Casual observers will not typically notice a waxing crescent Moon until about 60 hours after it has passed conjunction with the Sun; but some individuals have crafted a hobby out of attempting to view the Moon after a much shorter interval than this. Informal "records" and their confirmability vary; some have claimed to have seen a Moon in as little as 12 hours after the moment of conjunction. Three factors increase the likelihood of spying a very "young" Moon: First, the angle the Moon makes with the ecliptic must be favourable for the applicable side of the Earth — the optimum scenario for this would be a new moon that falls in mid-March in the Northern Hemisphere or mid-September in the Southern Hemisphere; second, the Moon should be at or near perigee, causing it to appear to move faster (and hence draw away from the Sun sooner); and third, the new Moon must be at or near its maximum separation from the node in a favourable direction based on the hemisphere of the observer. These same principles can be applied to sight a very "old" Moon just before conjunction (with the best time of year being very early autumn for that side of the Earth), but this is far less commonly pursued.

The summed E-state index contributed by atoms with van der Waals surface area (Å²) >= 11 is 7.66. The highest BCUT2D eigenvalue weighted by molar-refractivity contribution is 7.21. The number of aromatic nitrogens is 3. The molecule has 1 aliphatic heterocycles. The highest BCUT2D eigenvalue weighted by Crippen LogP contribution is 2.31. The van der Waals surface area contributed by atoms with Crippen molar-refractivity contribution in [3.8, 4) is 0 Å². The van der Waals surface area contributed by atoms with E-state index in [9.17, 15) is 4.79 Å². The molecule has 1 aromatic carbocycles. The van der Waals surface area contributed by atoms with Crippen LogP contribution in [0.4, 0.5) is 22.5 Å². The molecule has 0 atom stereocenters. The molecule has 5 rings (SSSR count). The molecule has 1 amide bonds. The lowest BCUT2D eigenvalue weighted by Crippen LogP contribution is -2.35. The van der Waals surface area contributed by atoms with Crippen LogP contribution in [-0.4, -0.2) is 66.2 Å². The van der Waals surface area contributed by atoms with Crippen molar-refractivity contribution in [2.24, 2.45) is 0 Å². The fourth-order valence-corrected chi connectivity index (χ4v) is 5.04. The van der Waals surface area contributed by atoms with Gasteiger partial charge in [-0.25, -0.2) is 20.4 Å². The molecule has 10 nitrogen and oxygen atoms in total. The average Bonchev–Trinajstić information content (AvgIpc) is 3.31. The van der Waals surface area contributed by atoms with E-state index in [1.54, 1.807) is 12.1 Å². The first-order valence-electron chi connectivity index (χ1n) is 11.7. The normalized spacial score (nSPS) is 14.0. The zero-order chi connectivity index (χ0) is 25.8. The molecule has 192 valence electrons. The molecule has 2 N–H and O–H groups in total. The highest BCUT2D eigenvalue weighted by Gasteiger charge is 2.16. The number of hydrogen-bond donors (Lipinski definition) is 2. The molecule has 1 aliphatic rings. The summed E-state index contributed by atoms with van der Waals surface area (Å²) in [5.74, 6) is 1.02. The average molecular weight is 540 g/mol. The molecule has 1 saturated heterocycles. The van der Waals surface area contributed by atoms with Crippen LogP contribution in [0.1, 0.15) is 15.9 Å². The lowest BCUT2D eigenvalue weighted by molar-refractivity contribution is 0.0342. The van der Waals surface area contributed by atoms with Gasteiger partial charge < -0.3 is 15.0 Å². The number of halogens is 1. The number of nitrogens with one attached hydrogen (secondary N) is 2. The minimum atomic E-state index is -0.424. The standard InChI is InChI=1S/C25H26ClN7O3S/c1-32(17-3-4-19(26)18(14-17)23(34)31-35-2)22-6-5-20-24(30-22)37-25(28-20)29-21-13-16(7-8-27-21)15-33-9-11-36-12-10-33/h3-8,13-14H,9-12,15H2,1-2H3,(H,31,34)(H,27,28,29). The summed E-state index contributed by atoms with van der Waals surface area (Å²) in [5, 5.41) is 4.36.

A first-quarter Moon follows a daily path in the sky corresponding to that of the Sun after three months. Hence it comes at the highest altitude — or "runs high" — at or near the vernal equinox. Similarly, a full moon comes highest at the winter solstice, a last quarter Moon at the autumnal equinox, and a (almost) new Moon at the summer solstice (the opposite of "runs high" is "rides low" — a first-quarter moon at or near the autumnal equinox, a full moon at the summer solstice, etc.). This also means that a first-quarter Moon will not necessarily set at midnight, nor must a last-quarter Moon rise at midnight; both would do so at the equator, but north or south of this the time of rising or setting will vary by a progressively wider margin as the latitude increases; indeed, a first-quarter Moon in the late winter or early spring would remain constantly above the horizon in the polar regions (as would a last-quarter moon in the late summer or early autumn).